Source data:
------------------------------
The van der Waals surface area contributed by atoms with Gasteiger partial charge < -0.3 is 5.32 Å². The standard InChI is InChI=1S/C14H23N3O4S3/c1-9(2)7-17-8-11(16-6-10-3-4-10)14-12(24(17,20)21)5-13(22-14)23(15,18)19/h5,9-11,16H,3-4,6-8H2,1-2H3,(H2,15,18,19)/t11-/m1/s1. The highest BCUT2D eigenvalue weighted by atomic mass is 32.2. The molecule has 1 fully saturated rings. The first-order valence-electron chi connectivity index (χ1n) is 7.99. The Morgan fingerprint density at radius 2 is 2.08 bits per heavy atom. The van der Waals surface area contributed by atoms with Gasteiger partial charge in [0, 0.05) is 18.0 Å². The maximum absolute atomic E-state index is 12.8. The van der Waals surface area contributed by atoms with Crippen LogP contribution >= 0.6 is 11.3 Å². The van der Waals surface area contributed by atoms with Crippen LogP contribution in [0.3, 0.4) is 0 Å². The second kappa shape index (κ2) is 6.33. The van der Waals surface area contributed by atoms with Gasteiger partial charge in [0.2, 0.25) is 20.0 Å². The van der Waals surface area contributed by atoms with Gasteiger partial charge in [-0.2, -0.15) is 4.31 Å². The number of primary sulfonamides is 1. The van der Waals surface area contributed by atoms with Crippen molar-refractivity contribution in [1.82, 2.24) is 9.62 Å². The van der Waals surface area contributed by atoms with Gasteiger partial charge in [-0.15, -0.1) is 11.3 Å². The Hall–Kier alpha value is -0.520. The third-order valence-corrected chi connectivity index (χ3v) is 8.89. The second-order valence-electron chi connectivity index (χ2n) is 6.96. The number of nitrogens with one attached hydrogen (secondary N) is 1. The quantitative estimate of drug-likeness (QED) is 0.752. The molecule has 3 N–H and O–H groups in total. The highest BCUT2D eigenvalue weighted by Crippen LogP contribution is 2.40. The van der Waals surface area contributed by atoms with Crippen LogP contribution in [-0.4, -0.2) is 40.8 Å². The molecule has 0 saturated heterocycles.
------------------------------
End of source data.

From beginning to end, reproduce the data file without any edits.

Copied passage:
The van der Waals surface area contributed by atoms with Gasteiger partial charge < -0.3 is 5.32 Å². The standard InChI is InChI=1S/C14H23N3O4S3/c1-9(2)7-17-8-11(16-6-10-3-4-10)14-12(24(17,20)21)5-13(22-14)23(15,18)19/h5,9-11,16H,3-4,6-8H2,1-2H3,(H2,15,18,19)/t11-/m1/s1. The highest BCUT2D eigenvalue weighted by atomic mass is 32.2. The molecule has 1 fully saturated rings. The first-order valence-electron chi connectivity index (χ1n) is 7.99. The Morgan fingerprint density at radius 2 is 2.08 bits per heavy atom. The van der Waals surface area contributed by atoms with Gasteiger partial charge in [0, 0.05) is 18.0 Å². The maximum absolute atomic E-state index is 12.8. The van der Waals surface area contributed by atoms with Crippen LogP contribution >= 0.6 is 11.3 Å². The van der Waals surface area contributed by atoms with Crippen LogP contribution in [0.3, 0.4) is 0 Å². The second kappa shape index (κ2) is 6.33. The van der Waals surface area contributed by atoms with Gasteiger partial charge in [0.2, 0.25) is 20.0 Å². The van der Waals surface area contributed by atoms with Gasteiger partial charge in [-0.2, -0.15) is 4.31 Å². The number of primary sulfonamides is 1. The van der Waals surface area contributed by atoms with Crippen molar-refractivity contribution in [1.82, 2.24) is 9.62 Å². The van der Waals surface area contributed by atoms with Gasteiger partial charge in [-0.15, -0.1) is 11.3 Å². The Hall–Kier alpha value is -0.520. The third-order valence-corrected chi connectivity index (χ3v) is 8.89. The second-order valence-electron chi connectivity index (χ2n) is 6.96. The number of nitrogens with one attached hydrogen (secondary N) is 1. The quantitative estimate of drug-likeness (QED) is 0.752. The molecule has 3 N–H and O–H groups in total. The highest BCUT2D eigenvalue weighted by Crippen LogP contribution is 2.40. The van der Waals surface area contributed by atoms with Crippen LogP contribution in [-0.4, -0.2) is 40.8 Å². The molecule has 0 saturated heterocycles.